Even mothers who appear to be a healthy weight can be suffering from hidden issues such as a fatty liver—which may be seen in people who are overweight or obese—from eating a diet heavy in processed foods, which tend to be high in fat and sugar. This can lead to advanced scarring (cirrhosis) and liver failure.

In this new study, a group of mice was fed a diet of processed high fat pellet with sweetened condensed milk for just three weeks before pregnancy, during the three-week pregnancy itself, and following birth. This diet was designed to mimic the nutritional content of a fast food burger, fries and sugary soft drink. The aim was to determine the impacts on fertility, fetus growth and neonatal outcomes. 

The researchers discovered that even a short-term high fat, high sugar diet impacted on the survival of the mice pups in the early period after birth, with an increased loss during the time the mother was feeding her offspring. Milk proteins are hugely important for newborn development but the quality was found to be poor in mouse mothers eating the high fat, high sugar diet.

“They ended up with fatty livers, which is really dangerous for the mum, and there was altered formation of the placenta. The weight of the fetus itself wasn’t affected. They seemed lighter, but it wasn’t significant. But what was also apparent was that the nutrition to the fetus was changed in pregnancy. Then when we looked at how the mum may be supporting the baby after pregnancy, we found that her mammary gland development and her milk protein composition was altered, and that may have been the explanation for the greater health problems of the newborn pups.”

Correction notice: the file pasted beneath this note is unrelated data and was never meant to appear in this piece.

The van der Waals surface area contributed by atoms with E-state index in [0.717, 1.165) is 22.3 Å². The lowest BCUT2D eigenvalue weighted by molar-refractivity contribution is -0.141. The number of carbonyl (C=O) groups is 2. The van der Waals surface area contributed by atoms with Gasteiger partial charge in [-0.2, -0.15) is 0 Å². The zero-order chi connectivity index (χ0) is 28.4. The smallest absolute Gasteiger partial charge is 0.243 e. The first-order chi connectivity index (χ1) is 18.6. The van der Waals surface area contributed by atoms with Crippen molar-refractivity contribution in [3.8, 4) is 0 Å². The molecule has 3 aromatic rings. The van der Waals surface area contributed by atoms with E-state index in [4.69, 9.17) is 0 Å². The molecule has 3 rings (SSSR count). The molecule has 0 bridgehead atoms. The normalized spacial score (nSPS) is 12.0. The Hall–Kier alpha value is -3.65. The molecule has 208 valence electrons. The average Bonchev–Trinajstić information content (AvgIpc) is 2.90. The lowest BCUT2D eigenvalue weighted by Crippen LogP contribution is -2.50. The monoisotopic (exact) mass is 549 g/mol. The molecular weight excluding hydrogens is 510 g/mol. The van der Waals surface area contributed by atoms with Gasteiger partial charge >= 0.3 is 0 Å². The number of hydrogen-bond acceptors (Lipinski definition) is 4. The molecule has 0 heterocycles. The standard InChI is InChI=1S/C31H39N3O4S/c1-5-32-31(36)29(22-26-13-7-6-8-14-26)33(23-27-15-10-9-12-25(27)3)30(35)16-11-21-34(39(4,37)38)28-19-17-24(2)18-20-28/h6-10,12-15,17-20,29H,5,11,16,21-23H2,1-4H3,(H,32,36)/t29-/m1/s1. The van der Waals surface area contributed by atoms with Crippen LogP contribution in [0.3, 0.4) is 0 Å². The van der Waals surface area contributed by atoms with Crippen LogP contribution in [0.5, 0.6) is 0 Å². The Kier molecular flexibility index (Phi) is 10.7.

Meditation And Yoga Change Your DNA To Reverse Effects Of Stress, Study Shows

Coventry University (UK), July 25, 2022

Many people participate in practices such as meditation and yoga because they help us relax. At least those are the immediate effects we feel. But much more is happening on a molecular level, reveal researchers out of Coventry University in England.

Published in the journal Frontiers in Immunology, this new research examined 18 studies on mind-body interventions (MBIs). These include practices such as mindfulness meditation and yoga. Comprehensively, these studies encompassed 846 participants over 11 years. The new analysis reveals that MBIs result in molecular changes in the human body. Furthermore, researchers claim that these changes are beneficial to our mental and physical health.

To elaborate, consider the effect that stress has on the body. When we are under stress, the body increases the production of proteins that cause cell inflammation. This is the natural effect of the body’s fight-or-flight response.

It is widely believed that inflammation in the body leads to numerous illnesses, including cancer. Moreover, scientists also deduct that a persistent inflammation is more likely to cause psychiatric problems. Unfortunately, many people suffer from persistent stress, therefore they suffer from pro-inflammatory gene expression.

According to this new analysis out of Coventry, people that practice MBIs such as meditation and yoga can reverse pro-inflammatory gene expression. This results in a reduced risk of inflammation-related diseases and mental conditions.

EGCG in Green Tea inhibits the growth of breast cancer cells

Chonbuk National University School of Medicine (S Korea), July 21, 2022